I’m going to be a haughty asshole and talk about “game” like I understand it. Sorry.
The game in the scene is equivalent to the chorus in a song.
The chorus of a song is what the crowd gets excited about when you come back to it. You’re glad to hear it twice. You’re probably thrilled to hear it a third time.
When I use this analogy in class, I always use “Sympathy For The Devil” by the Rolling Stones as an example. The core of that song is the confrontation with the devil. Everyone gets excited when Mick Jagger belts out, “Pleased to meet you! I hope you guessed my name!”
But as great as that classic piece of rock poetry is, it’d be pretty dull if they just repeated that chorus over and over again for 5 minutes, right? “But whats puzzling you is just the nature of my game….Pleased to meet you, hope you guessed my name…” I’m already bored. You have to take a break, but still keep the audience’s engagement in the scene.
This is where you let the game rest and fill in the scene with all kinds of other great elements. Committed acting, visually badass object work, sub-games and other fun bits of business. This is where you talk about Anastasia screaming in pain, every cop being a criminal and how all sinners are saints. Or just a solo from Keith. The “woo-woos” are a sub-game.
A student once asked me for a comprehensive list of games possible in an improv scene. Fair question. How many types of choruses are there in a song? I guess you have various basic genres/archetypes, but it’s infinite. The saxophone solos in “Baker Street” are completely different than the chorus in “Sympathy” but it serves the same purposes - it’s the game of the song. It’s what I as a listener, consciously or not, want more of.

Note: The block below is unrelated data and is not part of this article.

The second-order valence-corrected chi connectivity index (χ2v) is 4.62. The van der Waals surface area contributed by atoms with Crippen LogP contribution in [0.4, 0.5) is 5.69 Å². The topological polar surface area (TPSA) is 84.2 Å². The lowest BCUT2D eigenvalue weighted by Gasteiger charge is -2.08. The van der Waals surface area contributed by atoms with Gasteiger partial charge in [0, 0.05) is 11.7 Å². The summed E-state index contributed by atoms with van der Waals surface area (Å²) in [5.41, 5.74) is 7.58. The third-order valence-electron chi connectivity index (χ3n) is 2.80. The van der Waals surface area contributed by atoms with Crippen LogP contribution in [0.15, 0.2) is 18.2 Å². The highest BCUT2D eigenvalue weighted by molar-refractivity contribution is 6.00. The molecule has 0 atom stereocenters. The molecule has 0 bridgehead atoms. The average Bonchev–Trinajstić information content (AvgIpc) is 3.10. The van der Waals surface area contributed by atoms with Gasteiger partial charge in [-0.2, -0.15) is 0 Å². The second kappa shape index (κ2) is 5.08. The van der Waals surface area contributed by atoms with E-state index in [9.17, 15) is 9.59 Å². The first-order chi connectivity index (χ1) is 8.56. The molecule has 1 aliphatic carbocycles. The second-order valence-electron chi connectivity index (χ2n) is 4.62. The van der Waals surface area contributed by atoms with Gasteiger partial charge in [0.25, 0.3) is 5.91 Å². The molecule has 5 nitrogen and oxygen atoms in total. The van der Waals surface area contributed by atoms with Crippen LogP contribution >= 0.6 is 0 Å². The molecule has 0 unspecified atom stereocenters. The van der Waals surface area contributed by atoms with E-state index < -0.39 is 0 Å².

Game isn’t about filling in the blank. It’s not looking for a single correct response and being “wrong” if you don’t fill the blank in correctly. What’s the part of your scene/song YOU find rewarding to revisit?
I will probably (and fraudulently!) not be able to do any of this the next time I perform, but it sounds decent on paper and I think it’s helped some students in class, so here it is.
And here’s a killer version of “Sympathy For The Devil” to enjoy as a bonus to my self-aggrandizing advice.
“BA-HA! BETH APPEL: HILARIOUS ALWAYS!”
Yep, pretty much.
If you spend any time at the UCB Training Center, then you’ve probably been tempted by the terrible pizza place across the street. It seems so close. You only have a few minutes before class. It’s cheap.
The pizza-like product they serve barely meets the quality standards of a middle school roller rink birthday party, and I cannot abide people consuming it, when some of city’s truly elite pie lives a mere block away.
Find some self-respect, and walk one avenue west and one street north to New York Pizza Suprema. Suprema is one of the finest functional pizzerias in the city. There’s no phantasmagorical allure of a grandfathered in coal oven. There are no celebrity photos. At lunchtime most customers have either a hard hat on their head or a radio clipped to their belt.
This isn’t a “destination pizzeria” like Grimaldi’s, but the food is every bit as good. Above you’ll see a fresh mozz slice, “upside down” slice and a small root beer. Perfection on every level, and I think all together like 6-7 bucks? Oh, and the fresh-out-of-the-oven plain slices make both of these look like reheated dog shit. They’re that good.
Family owned. Everyone behind the counter could not give more of a damn about the pizza, and it shows.
I hope I don’t catch you across the street. There are no excuses.